Several miles north of Uptown tucked in an accessible residential area is Hope House Foundation and more specifically, the actual Hope House.
Stepping inside Hope House, signs of hope are everywhere -- in the decor, the cheerful faces of the staff and the brightness that the home exudes. The home provides shelter and acts as a much-needed reset button for women looking to make changes and set a different course for their lives.
Hope House provides housing and support services for single unaccompanied women or women with children experiencing situational homelessness. The home has 12 beds in a pleasant congregate living environment to encourage transformative life choices. Hope House helps women from various backgrounds, age groups, and from all walks of life.
“You don't have to wait to be an adult to change the world,” is something said often and taken to heart in the Twer family.
JJ Twer, 11 (through Urban Ministry Center’s Room in the Inn program) has been serving and sitting down to have dinner with Charlotte’s homeless neighbors since she was just two years old.
“[JJ] talks to them; she asks about their families,” JJ's mom Paige Twer said. “She has read to them. She has had conversations with them that at first makes me want to go and interrupt, but instead I listen and I see how she connects with them.”
Last year for JJ's 10th birthday she wanted to do something with purpose. She decided that she just could not imagine feeling forced to live on the streets during the upcoming cold winter months. And that’s how JJ’s Scarf Project was born. Paige thought they might take a dozen or so scarves and tie them to trees in Uptown Charlotte to be found.
Charlotte Rescue Mission's Rebound campus for men just on the outskirts of Uptown bustles with a hopeful energy for its residents, one-time homeless men struggling with addiction to alcohol or drugs. A screen with the week's schedule is filled from wake-up at 5:45 a.m. until lights out at 10:30 p.m. with meetings, devotions, activities and chores to keep the 150 residents invested in their treatment.
In almost all discussions about homelessness in Charlotte you’ll hear about Urban Ministry Center and with good reason. What began as The Soup Kitchen founded by St. Peter’s Episcopal Church in 1979 changed locations in December 1994 to became today’s Urban Ministry Center (UMC).
I met Lesley Faulkner as we volunteered together with our daughters for one of our church’s Room in the Inn nights. It was a Friday night in December and my first time with Room in the Inn. (Since 1996, the Urban Ministry Center (UMC) has partnered with colleges and congregations of many faiths to open their facilities to provide shelter and food for homeless people during the winter months, Dec. 1 - March 31). We prepared dinner and dined with our guests. I quickly learned about her involvement with Urban Ministry Center and how deeply she cares about these neighbors. She’d met one of our Room in the Inn guests earlier in the day during her weekly front-desk shift at UMC.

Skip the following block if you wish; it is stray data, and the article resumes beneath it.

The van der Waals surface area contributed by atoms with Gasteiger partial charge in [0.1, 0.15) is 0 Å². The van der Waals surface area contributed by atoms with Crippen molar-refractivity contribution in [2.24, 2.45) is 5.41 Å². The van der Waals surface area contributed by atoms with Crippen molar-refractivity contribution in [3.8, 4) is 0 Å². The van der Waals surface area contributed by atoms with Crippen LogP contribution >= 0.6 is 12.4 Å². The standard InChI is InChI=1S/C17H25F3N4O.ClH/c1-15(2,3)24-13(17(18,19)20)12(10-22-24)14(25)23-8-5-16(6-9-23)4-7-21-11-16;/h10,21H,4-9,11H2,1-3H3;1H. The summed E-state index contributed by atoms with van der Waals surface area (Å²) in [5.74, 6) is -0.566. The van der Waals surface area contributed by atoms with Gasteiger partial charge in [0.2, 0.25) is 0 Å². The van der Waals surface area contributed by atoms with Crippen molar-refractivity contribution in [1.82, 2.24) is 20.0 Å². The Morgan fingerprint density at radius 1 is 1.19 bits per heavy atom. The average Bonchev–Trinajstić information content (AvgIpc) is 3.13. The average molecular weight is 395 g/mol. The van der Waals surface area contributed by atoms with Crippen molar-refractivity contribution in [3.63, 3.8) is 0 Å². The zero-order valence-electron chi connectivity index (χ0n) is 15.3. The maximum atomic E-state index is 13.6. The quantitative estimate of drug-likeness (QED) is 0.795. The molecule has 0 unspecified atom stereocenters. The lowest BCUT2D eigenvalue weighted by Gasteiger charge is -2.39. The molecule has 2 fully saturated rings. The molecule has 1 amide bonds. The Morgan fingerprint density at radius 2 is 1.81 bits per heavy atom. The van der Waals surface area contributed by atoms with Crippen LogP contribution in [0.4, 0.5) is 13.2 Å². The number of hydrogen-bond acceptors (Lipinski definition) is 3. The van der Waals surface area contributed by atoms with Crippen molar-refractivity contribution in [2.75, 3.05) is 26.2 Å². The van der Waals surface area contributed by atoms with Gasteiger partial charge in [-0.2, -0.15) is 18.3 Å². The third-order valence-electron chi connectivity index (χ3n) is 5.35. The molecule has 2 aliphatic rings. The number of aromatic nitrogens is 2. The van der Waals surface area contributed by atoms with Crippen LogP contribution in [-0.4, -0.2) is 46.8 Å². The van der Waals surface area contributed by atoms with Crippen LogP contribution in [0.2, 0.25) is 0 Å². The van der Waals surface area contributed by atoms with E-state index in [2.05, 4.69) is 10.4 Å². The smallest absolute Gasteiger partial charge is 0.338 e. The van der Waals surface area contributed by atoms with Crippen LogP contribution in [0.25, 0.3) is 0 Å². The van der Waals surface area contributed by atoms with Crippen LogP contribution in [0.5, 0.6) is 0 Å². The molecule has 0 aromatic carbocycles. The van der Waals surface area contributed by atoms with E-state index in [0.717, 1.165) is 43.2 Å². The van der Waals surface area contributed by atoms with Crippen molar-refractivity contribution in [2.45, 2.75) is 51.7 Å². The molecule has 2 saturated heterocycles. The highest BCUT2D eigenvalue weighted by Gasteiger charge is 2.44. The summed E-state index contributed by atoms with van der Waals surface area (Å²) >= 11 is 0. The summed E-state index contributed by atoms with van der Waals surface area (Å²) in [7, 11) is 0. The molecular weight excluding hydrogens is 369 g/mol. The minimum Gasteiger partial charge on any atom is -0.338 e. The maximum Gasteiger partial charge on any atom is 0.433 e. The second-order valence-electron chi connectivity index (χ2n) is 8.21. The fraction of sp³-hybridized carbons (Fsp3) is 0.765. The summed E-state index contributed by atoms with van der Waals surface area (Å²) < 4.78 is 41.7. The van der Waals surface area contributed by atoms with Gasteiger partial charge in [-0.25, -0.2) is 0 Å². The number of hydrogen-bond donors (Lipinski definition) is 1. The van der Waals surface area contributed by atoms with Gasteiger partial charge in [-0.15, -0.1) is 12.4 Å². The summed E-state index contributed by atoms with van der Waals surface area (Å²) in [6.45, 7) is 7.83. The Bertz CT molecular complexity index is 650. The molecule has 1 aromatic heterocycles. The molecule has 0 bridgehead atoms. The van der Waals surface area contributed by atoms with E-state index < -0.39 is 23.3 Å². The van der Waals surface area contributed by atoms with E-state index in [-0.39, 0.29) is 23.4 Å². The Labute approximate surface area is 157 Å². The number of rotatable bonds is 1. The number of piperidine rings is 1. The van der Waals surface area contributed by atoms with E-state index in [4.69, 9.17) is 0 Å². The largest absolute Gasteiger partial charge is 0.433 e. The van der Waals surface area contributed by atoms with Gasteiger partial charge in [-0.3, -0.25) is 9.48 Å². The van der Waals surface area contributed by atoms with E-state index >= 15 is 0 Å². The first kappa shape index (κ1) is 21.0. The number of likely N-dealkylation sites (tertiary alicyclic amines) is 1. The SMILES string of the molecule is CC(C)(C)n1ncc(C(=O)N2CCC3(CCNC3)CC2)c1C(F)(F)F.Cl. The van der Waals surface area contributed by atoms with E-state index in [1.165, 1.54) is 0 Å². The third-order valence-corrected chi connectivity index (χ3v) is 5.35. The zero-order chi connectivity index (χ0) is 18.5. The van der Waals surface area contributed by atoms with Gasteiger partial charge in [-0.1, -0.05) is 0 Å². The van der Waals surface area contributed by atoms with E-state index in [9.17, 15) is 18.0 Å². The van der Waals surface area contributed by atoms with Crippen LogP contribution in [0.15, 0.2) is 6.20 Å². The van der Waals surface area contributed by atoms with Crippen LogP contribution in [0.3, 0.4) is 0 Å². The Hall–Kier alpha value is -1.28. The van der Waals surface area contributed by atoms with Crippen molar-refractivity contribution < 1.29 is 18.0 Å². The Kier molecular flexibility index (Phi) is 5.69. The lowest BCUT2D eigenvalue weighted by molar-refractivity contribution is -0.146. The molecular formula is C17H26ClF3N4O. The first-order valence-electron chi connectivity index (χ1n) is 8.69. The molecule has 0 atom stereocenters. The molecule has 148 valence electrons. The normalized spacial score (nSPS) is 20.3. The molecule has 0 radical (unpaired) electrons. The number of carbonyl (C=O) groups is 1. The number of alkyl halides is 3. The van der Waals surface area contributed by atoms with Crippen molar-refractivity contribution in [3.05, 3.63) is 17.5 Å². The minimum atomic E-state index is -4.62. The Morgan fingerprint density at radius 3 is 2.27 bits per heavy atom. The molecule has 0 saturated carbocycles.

Teaching Fellows Institute (TFI) recognizes and honors the Charlotte area’s outstanding teachers and provides opportunities that further develop their leadership and professional expertise in order to retain outstanding educators in the profession. Teachers will share best practices, explore the art and science of teaching, and be encouraged to become educational advocates and community leaders.
During #GivingTuesdayCLT, TFI raised enough funds to train teachers in how to code the Raspberry Pi 3, a goal three years in the making!
Each week we'll SHARE easy ways to jump in and make a difference right now.
Did you know that Black History Month, or National African American History Month, is an annual celebration of achievements by black Americans and a time for recognizing the central role of African Americans in U.S. history. The event grew out of “Negro History Week,” the brainchild of noted historian Carter G. Woodson and other prominent African Americans. Since 1976, every U.S. president has officially designated the month of February as Black History Month. Other countries around the world, including Canada and the United Kingdom, also devote a month to celebrating black history. (History.com)
Most of my adult life I’ve compartmentalized homelessness as something that I don’t have direct experience with (gratefully) and an issue that is someone else’s. The solutions are also out of my control and therefore -- regrettably -- have become ‘not my problem.’
Throughout the month of February, SHARE Charlotte will explore homelessness in Charlotte by looking at the work of some of our nonprofit partners and their volunteers. You may see a lot of terms that are helpful to know. See our glossary to help navigate the issue.
Charlotte is thriving, growing by leaps and bounds. Charlotte is one of the fastest growing cities in the country ranking 10th in population growth among U.S. cities with at least 50,000 residents, 2015 census estimates showed. Traffic seems to increase daily and brand new, expensive apartment buildings are going up all over town.
We have so much great news to share from our nonprofit partners about their amazing work. But, we'd love to hear from you. Let us know if you have stories you'd like to tell and we'll make you a guest blogger!!